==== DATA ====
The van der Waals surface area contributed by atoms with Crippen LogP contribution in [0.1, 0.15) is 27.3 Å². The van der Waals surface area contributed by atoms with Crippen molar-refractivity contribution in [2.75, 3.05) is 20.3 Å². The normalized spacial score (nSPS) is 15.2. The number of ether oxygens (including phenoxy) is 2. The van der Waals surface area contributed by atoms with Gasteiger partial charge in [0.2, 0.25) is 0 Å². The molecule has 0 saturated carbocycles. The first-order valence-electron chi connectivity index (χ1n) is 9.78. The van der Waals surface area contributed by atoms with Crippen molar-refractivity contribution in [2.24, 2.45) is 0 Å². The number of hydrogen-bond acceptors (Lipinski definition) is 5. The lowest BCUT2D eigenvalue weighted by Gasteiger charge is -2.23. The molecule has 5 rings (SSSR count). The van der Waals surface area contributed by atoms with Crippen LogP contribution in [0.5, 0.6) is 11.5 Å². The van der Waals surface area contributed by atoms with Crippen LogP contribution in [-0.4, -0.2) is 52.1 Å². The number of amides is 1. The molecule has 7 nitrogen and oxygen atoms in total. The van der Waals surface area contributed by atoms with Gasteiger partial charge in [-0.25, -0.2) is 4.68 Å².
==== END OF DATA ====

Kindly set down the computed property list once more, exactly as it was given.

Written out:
The van der Waals surface area contributed by atoms with Crippen LogP contribution in [0.1, 0.15) is 27.3 Å². The van der Waals surface area contributed by atoms with Crippen molar-refractivity contribution in [2.75, 3.05) is 20.3 Å². The normalized spacial score (nSPS) is 15.2. The number of ether oxygens (including phenoxy) is 2. The van der Waals surface area contributed by atoms with Gasteiger partial charge in [0.2, 0.25) is 0 Å². The molecule has 0 saturated carbocycles. The first-order valence-electron chi connectivity index (χ1n) is 9.78. The van der Waals surface area contributed by atoms with Crippen molar-refractivity contribution in [2.24, 2.45) is 0 Å². The number of hydrogen-bond acceptors (Lipinski definition) is 5. The lowest BCUT2D eigenvalue weighted by Gasteiger charge is -2.23. The molecule has 5 rings (SSSR count). The van der Waals surface area contributed by atoms with Crippen LogP contribution in [0.5, 0.6) is 11.5 Å². The van der Waals surface area contributed by atoms with Crippen LogP contribution in [-0.4, -0.2) is 52.1 Å². The number of amides is 1. The molecule has 7 nitrogen and oxygen atoms in total. The van der Waals surface area contributed by atoms with Gasteiger partial charge in [-0.25, -0.2) is 4.68 Å².